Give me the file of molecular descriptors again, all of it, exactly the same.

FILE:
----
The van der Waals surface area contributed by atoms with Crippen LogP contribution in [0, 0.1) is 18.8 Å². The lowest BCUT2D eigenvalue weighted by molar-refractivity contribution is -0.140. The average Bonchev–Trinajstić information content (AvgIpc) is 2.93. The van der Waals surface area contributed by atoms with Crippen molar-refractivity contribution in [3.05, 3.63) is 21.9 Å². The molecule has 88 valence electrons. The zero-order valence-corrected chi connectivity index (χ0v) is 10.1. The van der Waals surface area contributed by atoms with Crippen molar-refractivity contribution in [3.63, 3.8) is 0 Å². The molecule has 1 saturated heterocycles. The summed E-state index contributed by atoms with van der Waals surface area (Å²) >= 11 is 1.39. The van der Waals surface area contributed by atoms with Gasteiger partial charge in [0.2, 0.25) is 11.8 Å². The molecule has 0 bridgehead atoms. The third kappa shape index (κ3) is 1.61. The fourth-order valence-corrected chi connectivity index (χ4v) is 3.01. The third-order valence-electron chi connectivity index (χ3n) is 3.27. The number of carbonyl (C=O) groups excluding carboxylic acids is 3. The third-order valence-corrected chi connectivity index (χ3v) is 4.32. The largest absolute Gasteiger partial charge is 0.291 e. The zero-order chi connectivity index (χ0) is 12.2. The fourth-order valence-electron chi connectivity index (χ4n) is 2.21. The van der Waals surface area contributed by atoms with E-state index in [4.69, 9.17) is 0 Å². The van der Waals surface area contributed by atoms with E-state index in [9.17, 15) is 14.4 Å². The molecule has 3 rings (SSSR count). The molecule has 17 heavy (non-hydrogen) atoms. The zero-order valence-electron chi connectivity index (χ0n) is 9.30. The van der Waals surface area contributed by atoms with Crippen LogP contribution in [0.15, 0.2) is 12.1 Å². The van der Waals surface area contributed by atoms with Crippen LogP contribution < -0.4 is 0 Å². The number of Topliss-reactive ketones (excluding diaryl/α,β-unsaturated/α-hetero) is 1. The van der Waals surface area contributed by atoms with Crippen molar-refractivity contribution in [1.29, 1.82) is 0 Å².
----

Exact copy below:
The van der Waals surface area contributed by atoms with Crippen LogP contribution in [0, 0.1) is 18.8 Å². The lowest BCUT2D eigenvalue weighted by molar-refractivity contribution is -0.140. The average Bonchev–Trinajstić information content (AvgIpc) is 2.93. The van der Waals surface area contributed by atoms with Crippen molar-refractivity contribution in [3.05, 3.63) is 21.9 Å². The molecule has 88 valence electrons. The zero-order valence-corrected chi connectivity index (χ0v) is 10.1. The van der Waals surface area contributed by atoms with Crippen molar-refractivity contribution in [3.63, 3.8) is 0 Å². The molecule has 1 saturated heterocycles. The summed E-state index contributed by atoms with van der Waals surface area (Å²) >= 11 is 1.39. The van der Waals surface area contributed by atoms with Gasteiger partial charge in [0.2, 0.25) is 11.8 Å². The molecule has 0 bridgehead atoms. The third kappa shape index (κ3) is 1.61. The fourth-order valence-corrected chi connectivity index (χ4v) is 3.01. The third-order valence-electron chi connectivity index (χ3n) is 3.27. The number of carbonyl (C=O) groups excluding carboxylic acids is 3. The third-order valence-corrected chi connectivity index (χ3v) is 4.32. The largest absolute Gasteiger partial charge is 0.291 e. The zero-order chi connectivity index (χ0) is 12.2. The fourth-order valence-electron chi connectivity index (χ4n) is 2.21. The van der Waals surface area contributed by atoms with E-state index in [4.69, 9.17) is 0 Å². The van der Waals surface area contributed by atoms with E-state index in [9.17, 15) is 14.4 Å². The molecule has 3 rings (SSSR count). The molecule has 17 heavy (non-hydrogen) atoms. The zero-order valence-electron chi connectivity index (χ0n) is 9.30. The van der Waals surface area contributed by atoms with Crippen LogP contribution in [0.15, 0.2) is 12.1 Å². The van der Waals surface area contributed by atoms with Crippen LogP contribution < -0.4 is 0 Å². The number of Topliss-reactive ketones (excluding diaryl/α,β-unsaturated/α-hetero) is 1. The van der Waals surface area contributed by atoms with Crippen molar-refractivity contribution in [1.29, 1.82) is 0 Å².